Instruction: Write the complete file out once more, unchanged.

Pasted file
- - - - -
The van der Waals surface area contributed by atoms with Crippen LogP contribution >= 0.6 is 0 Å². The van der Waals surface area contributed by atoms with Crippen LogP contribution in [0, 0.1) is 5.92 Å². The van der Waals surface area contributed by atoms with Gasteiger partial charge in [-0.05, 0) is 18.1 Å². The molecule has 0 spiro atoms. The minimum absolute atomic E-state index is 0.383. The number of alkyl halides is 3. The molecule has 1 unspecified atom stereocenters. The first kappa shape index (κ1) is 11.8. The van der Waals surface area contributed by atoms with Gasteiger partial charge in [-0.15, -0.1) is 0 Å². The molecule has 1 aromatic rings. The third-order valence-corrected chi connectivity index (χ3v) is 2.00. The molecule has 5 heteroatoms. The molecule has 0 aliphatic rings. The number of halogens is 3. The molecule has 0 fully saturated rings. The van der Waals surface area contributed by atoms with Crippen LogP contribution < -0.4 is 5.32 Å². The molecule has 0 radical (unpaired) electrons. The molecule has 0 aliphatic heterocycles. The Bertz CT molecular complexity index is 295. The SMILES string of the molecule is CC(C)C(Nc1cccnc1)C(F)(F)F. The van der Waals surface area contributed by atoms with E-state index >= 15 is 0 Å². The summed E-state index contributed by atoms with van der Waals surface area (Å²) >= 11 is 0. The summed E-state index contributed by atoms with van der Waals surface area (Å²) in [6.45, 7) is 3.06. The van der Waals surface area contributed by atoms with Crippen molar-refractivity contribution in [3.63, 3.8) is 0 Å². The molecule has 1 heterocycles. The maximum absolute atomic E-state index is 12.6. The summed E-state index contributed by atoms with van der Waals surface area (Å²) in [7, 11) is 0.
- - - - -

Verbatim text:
The van der Waals surface area contributed by atoms with Crippen LogP contribution >= 0.6 is 0 Å². The van der Waals surface area contributed by atoms with Crippen LogP contribution in [0, 0.1) is 5.92 Å². The van der Waals surface area contributed by atoms with Gasteiger partial charge in [-0.05, 0) is 18.1 Å². The molecule has 0 spiro atoms. The minimum absolute atomic E-state index is 0.383. The number of alkyl halides is 3. The molecule has 1 unspecified atom stereocenters. The first kappa shape index (κ1) is 11.8. The van der Waals surface area contributed by atoms with Gasteiger partial charge in [-0.15, -0.1) is 0 Å². The molecule has 1 aromatic rings. The third-order valence-corrected chi connectivity index (χ3v) is 2.00. The molecule has 5 heteroatoms. The molecule has 0 aliphatic rings. The number of halogens is 3. The molecule has 0 fully saturated rings. The van der Waals surface area contributed by atoms with Crippen LogP contribution < -0.4 is 5.32 Å². The molecule has 0 radical (unpaired) electrons. The molecule has 0 aliphatic heterocycles. The Bertz CT molecular complexity index is 295. The SMILES string of the molecule is CC(C)C(Nc1cccnc1)C(F)(F)F. The van der Waals surface area contributed by atoms with E-state index >= 15 is 0 Å². The summed E-state index contributed by atoms with van der Waals surface area (Å²) >= 11 is 0. The summed E-state index contributed by atoms with van der Waals surface area (Å²) in [6.45, 7) is 3.06. The van der Waals surface area contributed by atoms with Crippen molar-refractivity contribution in [3.63, 3.8) is 0 Å². The molecule has 1 heterocycles. The maximum absolute atomic E-state index is 12.6. The summed E-state index contributed by atoms with van der Waals surface area (Å²) in [7, 11) is 0.